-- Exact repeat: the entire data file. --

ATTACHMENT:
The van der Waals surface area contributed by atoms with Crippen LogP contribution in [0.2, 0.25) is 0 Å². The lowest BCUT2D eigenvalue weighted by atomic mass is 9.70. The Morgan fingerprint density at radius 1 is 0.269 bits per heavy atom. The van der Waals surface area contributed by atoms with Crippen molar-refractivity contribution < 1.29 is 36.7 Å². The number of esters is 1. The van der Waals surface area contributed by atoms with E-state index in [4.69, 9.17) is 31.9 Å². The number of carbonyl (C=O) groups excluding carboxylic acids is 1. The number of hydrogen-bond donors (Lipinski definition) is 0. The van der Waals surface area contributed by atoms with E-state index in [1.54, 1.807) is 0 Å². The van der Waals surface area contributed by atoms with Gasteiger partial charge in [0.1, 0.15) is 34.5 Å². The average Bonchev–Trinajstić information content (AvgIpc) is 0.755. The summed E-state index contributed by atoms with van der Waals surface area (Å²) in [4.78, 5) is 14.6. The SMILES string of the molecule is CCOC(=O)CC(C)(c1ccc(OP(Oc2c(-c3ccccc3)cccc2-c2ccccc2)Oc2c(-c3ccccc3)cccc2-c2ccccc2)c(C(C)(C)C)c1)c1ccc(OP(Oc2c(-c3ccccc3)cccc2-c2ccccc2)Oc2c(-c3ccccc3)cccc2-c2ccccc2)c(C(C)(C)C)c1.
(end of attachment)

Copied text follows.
The van der Waals surface area contributed by atoms with Crippen LogP contribution in [0.2, 0.25) is 0 Å². The lowest BCUT2D eigenvalue weighted by atomic mass is 9.70. The Morgan fingerprint density at radius 1 is 0.269 bits per heavy atom. The van der Waals surface area contributed by atoms with Crippen molar-refractivity contribution < 1.29 is 36.7 Å². The number of esters is 1. The van der Waals surface area contributed by atoms with E-state index in [4.69, 9.17) is 31.9 Å². The number of carbonyl (C=O) groups excluding carboxylic acids is 1. The number of hydrogen-bond donors (Lipinski definition) is 0. The van der Waals surface area contributed by atoms with E-state index in [1.54, 1.807) is 0 Å². The van der Waals surface area contributed by atoms with Gasteiger partial charge in [0.1, 0.15) is 34.5 Å². The average Bonchev–Trinajstić information content (AvgIpc) is 0.755. The summed E-state index contributed by atoms with van der Waals surface area (Å²) in [4.78, 5) is 14.6. The SMILES string of the molecule is CCOC(=O)CC(C)(c1ccc(OP(Oc2c(-c3ccccc3)cccc2-c2ccccc2)Oc2c(-c3ccccc3)cccc2-c2ccccc2)c(C(C)(C)C)c1)c1ccc(OP(Oc2c(-c3ccccc3)cccc2-c2ccccc2)Oc2c(-c3ccccc3)cccc2-c2ccccc2)c(C(C)(C)C)c1.